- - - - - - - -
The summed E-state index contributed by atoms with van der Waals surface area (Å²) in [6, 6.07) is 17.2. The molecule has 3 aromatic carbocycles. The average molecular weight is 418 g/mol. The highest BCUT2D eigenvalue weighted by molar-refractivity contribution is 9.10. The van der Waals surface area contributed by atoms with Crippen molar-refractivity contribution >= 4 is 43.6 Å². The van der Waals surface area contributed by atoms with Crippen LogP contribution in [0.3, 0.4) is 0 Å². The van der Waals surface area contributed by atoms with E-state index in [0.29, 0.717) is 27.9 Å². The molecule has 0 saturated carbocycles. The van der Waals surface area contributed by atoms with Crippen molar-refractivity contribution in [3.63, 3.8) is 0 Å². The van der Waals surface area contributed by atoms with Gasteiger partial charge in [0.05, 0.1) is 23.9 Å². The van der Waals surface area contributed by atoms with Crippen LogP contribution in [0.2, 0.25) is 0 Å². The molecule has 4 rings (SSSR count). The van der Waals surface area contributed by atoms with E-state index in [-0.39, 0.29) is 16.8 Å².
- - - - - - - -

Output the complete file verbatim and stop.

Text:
The summed E-state index contributed by atoms with van der Waals surface area (Å²) in [6, 6.07) is 17.2. The molecule has 3 aromatic carbocycles. The average molecular weight is 418 g/mol. The highest BCUT2D eigenvalue weighted by molar-refractivity contribution is 9.10. The van der Waals surface area contributed by atoms with Crippen molar-refractivity contribution >= 4 is 43.6 Å². The van der Waals surface area contributed by atoms with Crippen LogP contribution in [0.3, 0.4) is 0 Å². The van der Waals surface area contributed by atoms with E-state index in [0.29, 0.717) is 27.9 Å². The molecule has 0 saturated carbocycles. The van der Waals surface area contributed by atoms with Crippen molar-refractivity contribution in [3.63, 3.8) is 0 Å². The van der Waals surface area contributed by atoms with Gasteiger partial charge in [0.05, 0.1) is 23.9 Å². The van der Waals surface area contributed by atoms with Crippen LogP contribution in [0.2, 0.25) is 0 Å². The molecule has 4 rings (SSSR count). The van der Waals surface area contributed by atoms with E-state index in [-0.39, 0.29) is 16.8 Å².